Tommy Hilfiger to commit R83 million annually to advancing representation in the fashion industry

Fashion blogger Sarah Guessab wears Tommy Hilfiger. Photo by Melodie Jeng/Getty Images
Fashion blogger Sarah Guessab wears Tommy Hilfiger. Photo by Melodie Jeng/Getty Images
  • Tommy Hilfiger is launching the People’s Place Program - a three-pillared platform with an initial minimum commitment of $5 million (approximately R83 million) in annual funding for the next three years. 
  • The goal is to advance the representation of black, indigenous and people of color (BIPOC) within the fashion and creative industries.
  • It will center partnerships, career access and industry leadership. 

On 31 May 2020, U.S. designer Tommy Hilfiger called for bold change in support of the Black Lives Matter movement, stating: “What’s happening is not okay. We need action.” 

“What is happening to Black communities in the U.S. and around the world has no place in our society,” says Tommy Hilfiger. “The fact that it has continued to exist in our industry – overtly and systemically – is unacceptable. We are far behind where we should be in achieving diverse representation. It shouldn’t have taken us this long to acknowledge that, but we are determined and committed to changing it going forward. We will be intentional, fearless and unwavering in the actions we take. Through the People’s Place Program, we will use our platform to create opportunities and stand up for what is right."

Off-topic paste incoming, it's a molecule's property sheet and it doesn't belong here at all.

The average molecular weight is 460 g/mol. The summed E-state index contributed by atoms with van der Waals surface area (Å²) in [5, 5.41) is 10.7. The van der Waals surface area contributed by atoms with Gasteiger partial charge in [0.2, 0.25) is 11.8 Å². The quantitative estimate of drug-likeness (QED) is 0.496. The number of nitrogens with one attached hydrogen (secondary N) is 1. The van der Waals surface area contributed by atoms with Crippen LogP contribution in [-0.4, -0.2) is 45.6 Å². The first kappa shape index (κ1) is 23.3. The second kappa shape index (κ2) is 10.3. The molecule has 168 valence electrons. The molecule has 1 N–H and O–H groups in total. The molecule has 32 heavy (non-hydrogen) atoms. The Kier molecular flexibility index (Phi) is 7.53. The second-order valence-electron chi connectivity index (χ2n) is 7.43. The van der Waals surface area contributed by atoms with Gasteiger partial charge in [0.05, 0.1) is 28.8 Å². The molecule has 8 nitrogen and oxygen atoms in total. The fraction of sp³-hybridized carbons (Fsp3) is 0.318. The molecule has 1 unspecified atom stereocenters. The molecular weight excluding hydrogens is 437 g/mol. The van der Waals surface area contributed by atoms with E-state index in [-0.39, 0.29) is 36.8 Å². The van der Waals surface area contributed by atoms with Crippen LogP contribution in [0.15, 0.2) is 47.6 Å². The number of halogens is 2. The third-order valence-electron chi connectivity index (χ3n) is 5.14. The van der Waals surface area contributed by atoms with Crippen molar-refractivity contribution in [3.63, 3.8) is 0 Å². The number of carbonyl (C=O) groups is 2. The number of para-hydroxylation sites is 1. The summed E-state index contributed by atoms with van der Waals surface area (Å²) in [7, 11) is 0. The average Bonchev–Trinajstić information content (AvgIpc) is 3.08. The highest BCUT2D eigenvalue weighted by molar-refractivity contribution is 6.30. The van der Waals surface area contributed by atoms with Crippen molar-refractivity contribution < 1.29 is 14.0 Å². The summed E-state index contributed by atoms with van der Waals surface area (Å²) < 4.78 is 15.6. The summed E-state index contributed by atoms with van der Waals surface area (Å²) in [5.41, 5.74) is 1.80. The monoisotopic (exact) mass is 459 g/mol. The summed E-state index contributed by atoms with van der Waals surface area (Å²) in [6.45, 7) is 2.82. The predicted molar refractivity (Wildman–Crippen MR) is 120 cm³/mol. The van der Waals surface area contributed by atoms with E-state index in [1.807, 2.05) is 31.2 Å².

After taking time to listen, reflect and discuss, the PVH Corp-owned Tommy Hilfiger brand's next step in this journey is to commit an initial minimum of $5 million (approximately R83 million) in annual funding for the next three years towards a three-pillared platform with the mission of advancing minority representation in fashion, and beyond.

More specifically, it will prioritise the representation of black, indigenous and people of color (BIPOC) within the fashion and creative industries. Centering around partnerships, career access and industry leadership, the program seeks to achieve consistent, long-term change.

READ MORE: ANALYSIS | 2020 Lyst of hottest fashion labels released, but how fiery are they about race matters?

Alright, but we've seen many press-baiting promises to aggrieved black people over the past few weeks, so what makes Tommy's one any different? Or any more credible? 

In recent times, the Tommy Hilfiger brand has opened both its heart and purse to those most vulnerable in the face of the Covid-19 crisis with parent company PVH Corp committing $2 million (roughly R37 million) towards the Covid-19 Solidarity Response Fund, in addition to other funds to support frontline medical workers, the fight against food insecurity, supply chain and industry relief and community resiliency. 

Tommy is also a friend of the environment. Earlier this year, they revealed two footwear styles designed using recycled apple skin fiber – a bio-based leather alternative derived from the apple farming industry’s waste. This leather alternative was another means of building on to Tommy Hilfiger’s ongoing journey to create fashion that welcomes all and wastes nothing. 

READ MORE: An apple a day and '7 colours' on your plate - these labels have sustainable fashion on the menu